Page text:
The Swim

After lining up in order of anticipated swim time, a female athlete hopped into line behind me and I let her know that if she wanted to pass, she could just touch my toe and I would stop at the end. She must have grossly underestimated herself because before reaching the end of the first 50-metre lane, she had already touched my toe despite starting 10 seconds after me. As she passed, I worried I had underestimated my swim time, but I was passed by only one other athlete a few lengths later. After that, I had a steady swim, although I felt a bit queasy on the first few lengths. When I popped out of the water, I was relieved it was over.

The Bike

There was a jovial mood in transition and I exchanged a few words with a couple other athletes as we changed. I threw on my tri shorts and a t-shirt over my swimsuit, strapped on my cycle shoes, and I was off.

The bike course took us on two loops out along SW Marine Drive (basically the same route as the UBC triathlon in March). It was fun going out as we had the downhill behind us, and then there was a very gradual slog coming back. Because of the staggered start, I didn’t feel like I was racing. Was that person ahead of me on her first or second lap? Was I being passed by someone in my race category? There was no way to know. Instead, I made it a game of, “Can I catch that person ahead of me?” I did quite well, eventually catching the girl who passed me in the pool.

My overall mistake on the bike was that I was so worried that my legs might cramp on the run (having completed a grand total of just one brick workout prior to this race), that I a) didn’t push as hard as I should have; and b) let myself spin my legs out on the gradual incline back into transition, which brought me in too slowly. As I dismounted, the fast swimmer girl I had passed caught me. And she was fast in transition! Seeing her lace up and blast out motivated me to move more quickly.

The Run

I surged out of transition, and kept my feet moving at a high cadence, but not a sprint. It didn’t take me long to catch the girl who passed me – after exchanging a couple friendly words around the 1km mark, I was off. I felt good on the run, and fast. It was over quickly, and I raced to the finish line as soon as it was in sight.

Race Aftermath

This was the most anticlimactic triathlon finish I have experienced. There was absolutely zero fanfare and a bare minimum of food. I was happy that my family and coach were there to give me hugs.

Nobody had thought to time me so I had no clue what my results were. When the results came up online that afternoon, I was surprised to see the following:
Swim: 14:23
T1 + Bike + T2: 46:33
Run: 23:08
Total time: 1:24:03

I was faster than I expected and the final results put me at 2/14 in my age group (Females 35-39), 9/101 women, and 28/179 overall. I should note that an original goal for 2011 was a Top 3 finish in my category. This result translates into goal achieved! And while this was not a target race at the beginning of the year, the result is not too shabby considering I stopped training for six weeks in the spring.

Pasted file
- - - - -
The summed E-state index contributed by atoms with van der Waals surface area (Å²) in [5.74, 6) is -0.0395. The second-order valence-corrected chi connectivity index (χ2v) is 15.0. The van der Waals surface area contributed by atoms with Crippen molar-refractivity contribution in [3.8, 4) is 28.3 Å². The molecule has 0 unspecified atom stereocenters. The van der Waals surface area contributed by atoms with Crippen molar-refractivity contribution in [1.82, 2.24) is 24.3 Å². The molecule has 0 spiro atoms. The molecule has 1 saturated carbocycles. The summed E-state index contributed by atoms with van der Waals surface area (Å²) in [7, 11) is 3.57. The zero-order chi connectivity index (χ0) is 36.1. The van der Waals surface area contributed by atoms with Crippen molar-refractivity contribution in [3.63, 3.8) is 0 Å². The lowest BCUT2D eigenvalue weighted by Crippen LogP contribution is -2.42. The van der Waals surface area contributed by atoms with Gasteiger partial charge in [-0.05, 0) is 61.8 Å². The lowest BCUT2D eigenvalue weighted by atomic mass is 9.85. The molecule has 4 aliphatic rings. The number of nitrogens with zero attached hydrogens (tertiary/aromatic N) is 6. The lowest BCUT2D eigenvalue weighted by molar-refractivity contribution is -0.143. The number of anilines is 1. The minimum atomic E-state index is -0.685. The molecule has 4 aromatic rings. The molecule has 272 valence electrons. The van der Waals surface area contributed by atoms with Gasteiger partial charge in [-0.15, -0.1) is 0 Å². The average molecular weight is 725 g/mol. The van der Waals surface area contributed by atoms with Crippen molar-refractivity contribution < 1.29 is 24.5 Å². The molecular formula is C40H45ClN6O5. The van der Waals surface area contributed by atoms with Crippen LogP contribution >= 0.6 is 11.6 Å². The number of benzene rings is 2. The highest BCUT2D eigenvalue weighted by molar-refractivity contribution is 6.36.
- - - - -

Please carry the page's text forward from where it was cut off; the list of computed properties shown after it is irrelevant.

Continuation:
The big shock was that I came in 2nd in my age category by less than one second!  It wasn’t a footrace – there was no Simon Whitfield throw-my-hat-down in the final stretch moment. The first place finisher was nowhere to be seen because she started in a different swim heat. Because of the peculiar logistics of a triathlon with a pool swim, I had no idea I was racing anyone other than myself. Had I known, would I have slowed down on the bike into transition? Would I have been so jovial with other athletes in transition? Would I have walked as slowly (as per the rules) after exiting the swimming pool? The answer is no. But hindsight is 20/20 and changes nothing.

The important thing, then, is to distill something from my 0.7 second comeuppance. Which brings me to…

Lessons From my Point Grey Triathlon Performance
  1. Always race like I am competing. Be relentless. Because even if I don’t know I am competing with someone, I could be. And even if I am not racing against a real person, I’m always in competition with myself.
  2. Focus. Focus. Focus. Think about what my body is doing at all times. Find my mind drifting to what eggs benny will taste like later? Bring the focus back to my cadence, which has probably dropped precipitously.
  3. Get faster on the bike. Biking is still my weak point. Even without the accident that derailed training this year, I would not be much faster on the bike. Riding lots and bike commuting doesn’t necessarily equate to being fast – I have to work on this in a targeted way.

Despite the above, and as I become more competitive, I must remember to still have fun. I’m not a pro. This is not my job – it’s my hobby. I love it and I am competitive, but it wouldn’t be something I spend time on if it wasn’t fun for me and my family.

The Point Grey Triathlon was my first of two triathlons this year. I’ll bring some of these lessons to bear during my return to the Kelowna Apple Olympic triathlon on August 21.